This theme of egomaniacal and stubborn invaders failing to conquer Afghanistan, repeated again and again, runs through all of the vignettes of the trilogy. The writing is distinctly anti-American and anti-British and the playwrights continually beg the world’s superpowers to leave Afghanistan alone.

Part One is the most historical, with scenes starting in 1842 and running through 1930.

The opener, with the powerful British army aghast at the annihilation of its 16,000 troops and camp followers, is haunting. The soldiers on the ramparts, the sound of the wind whistling through the mountains in the distance, terrified of their own demise, argue about British intervention in the country as they blow mournful dirges on their bugles.

This mourning over intervention runs through the entire play. A diplomat in 1893 admits that Britain is perfectly happy to fight “endless wars” to solidify its position in the middle of Asia. Rudyard Kipling famously wrote that the diplomatic and military battles between Britain and Russia to control Afghanistan was the Great Game of nineteenth-century diplomacy. This play severely criticizes both countries and sheds a tear for the beleaguered Afghan people, who live in a country that has been the road to both India and Asia.

There is an eye-opening scene in the middle of PartOne, set in 2010, in which British diplomats try to get a Pakistani writer to agree that British efforts to run Afghanistan have always been worthwhile and that the war must now continue in Pakistan. He refuses but then, reminded of the ability of Britain to control him, too, sits down and thinks it over again.

The direction of Nicolas Kent and Indhu Rubasingham is good. The play moves along at a nice pace and the plotlines are easy to follow. The main problem I had with the play was the fractured chronology. There is a scene set in 2010 that seems woefully out of place, and it does not conclude the play, either, as one might expect. It immediately proceeds a scene set in 1929, when the country’s frantic president is fleeing attacking forces and is stranded on a highway in a bad snowstorm, worrying whether or not he will be killed on the snowy roadway.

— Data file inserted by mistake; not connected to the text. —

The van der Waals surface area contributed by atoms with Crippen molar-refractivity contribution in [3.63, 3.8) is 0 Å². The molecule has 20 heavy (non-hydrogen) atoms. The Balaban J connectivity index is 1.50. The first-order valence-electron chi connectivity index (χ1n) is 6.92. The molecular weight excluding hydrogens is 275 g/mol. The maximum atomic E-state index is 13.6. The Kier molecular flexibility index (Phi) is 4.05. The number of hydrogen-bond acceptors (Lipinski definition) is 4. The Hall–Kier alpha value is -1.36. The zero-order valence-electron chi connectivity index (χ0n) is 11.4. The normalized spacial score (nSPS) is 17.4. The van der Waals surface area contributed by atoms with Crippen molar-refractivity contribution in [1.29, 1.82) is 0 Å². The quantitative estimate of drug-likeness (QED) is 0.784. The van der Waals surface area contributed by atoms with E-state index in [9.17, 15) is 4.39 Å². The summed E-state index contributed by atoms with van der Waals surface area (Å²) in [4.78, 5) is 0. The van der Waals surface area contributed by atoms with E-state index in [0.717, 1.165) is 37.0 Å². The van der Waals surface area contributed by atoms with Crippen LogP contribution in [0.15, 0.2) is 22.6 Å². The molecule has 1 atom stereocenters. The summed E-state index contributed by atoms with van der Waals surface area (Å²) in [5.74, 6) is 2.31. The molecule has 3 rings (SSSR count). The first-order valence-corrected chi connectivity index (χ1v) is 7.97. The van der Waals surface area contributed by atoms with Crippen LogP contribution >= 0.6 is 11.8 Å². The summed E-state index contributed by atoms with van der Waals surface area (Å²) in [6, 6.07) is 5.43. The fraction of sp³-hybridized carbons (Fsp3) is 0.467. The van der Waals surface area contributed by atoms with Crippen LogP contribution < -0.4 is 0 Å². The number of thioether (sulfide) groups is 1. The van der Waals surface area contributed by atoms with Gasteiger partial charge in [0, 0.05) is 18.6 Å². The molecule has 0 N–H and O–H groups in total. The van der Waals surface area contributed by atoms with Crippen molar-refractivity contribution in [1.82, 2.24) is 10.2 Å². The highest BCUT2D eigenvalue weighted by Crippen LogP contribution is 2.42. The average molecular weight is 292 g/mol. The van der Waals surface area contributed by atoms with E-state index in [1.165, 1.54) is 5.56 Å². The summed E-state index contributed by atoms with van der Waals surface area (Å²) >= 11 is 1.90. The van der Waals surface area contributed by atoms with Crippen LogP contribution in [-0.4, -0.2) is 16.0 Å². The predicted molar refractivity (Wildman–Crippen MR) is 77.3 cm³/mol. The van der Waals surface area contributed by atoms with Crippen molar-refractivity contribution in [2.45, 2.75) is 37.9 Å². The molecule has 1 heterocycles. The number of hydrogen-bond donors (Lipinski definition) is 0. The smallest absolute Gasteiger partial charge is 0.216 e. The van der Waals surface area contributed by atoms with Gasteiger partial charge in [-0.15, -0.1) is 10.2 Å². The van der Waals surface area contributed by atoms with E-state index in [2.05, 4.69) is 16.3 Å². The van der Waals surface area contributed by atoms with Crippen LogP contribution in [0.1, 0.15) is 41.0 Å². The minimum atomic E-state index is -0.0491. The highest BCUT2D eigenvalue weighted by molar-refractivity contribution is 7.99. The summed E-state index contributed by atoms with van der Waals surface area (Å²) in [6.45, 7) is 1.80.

It is also difficult to follow the whirlwind history of Afghanistan, filled with dictators, presidents and kings, in the series of playlets because they leap from era to era, giving you little historical background between them. Thank God for the historical stories handed out with the programs.

All of the performers in the play are good. They include the soldiers, played by Daniel Betts, Tom McKay, Rich Warden and Karl Davies, Michael Cochrane as Sir Henry Durand and Raad Rawi as Abdur Rahman, the Amir of Afghanistan in the 1890s, Rawi as Professor Tariq Khan in the 2010 scene, Vincent Ebrahim as Mahmud Tarzi, the ex-foreign minister in 1929, and Shereen Martineau as his daughter. The directors received an especially fine performance from Daniel Rabin as Amanullah Khan, the King of Afghanistan in 1929.

Part One of the trilogy was both good drama and good history. The Great Game, in this unique and different presentation, is Great Theater.


The Great Game is produced by The Public Theater, Oskar Eustis (artistic director), New York University’s Skirball Center and the Tricycle Theater Company of London. It was written by Richard Bean, Lee Blessing, David Edgar, David Greig, Amit Gupta, Ron Hutchinson, Stephen Jeffreys, Abi Morgan, Ben Ockrent, Simon Stephens, Colin Teevan, and Joy Wilkinson.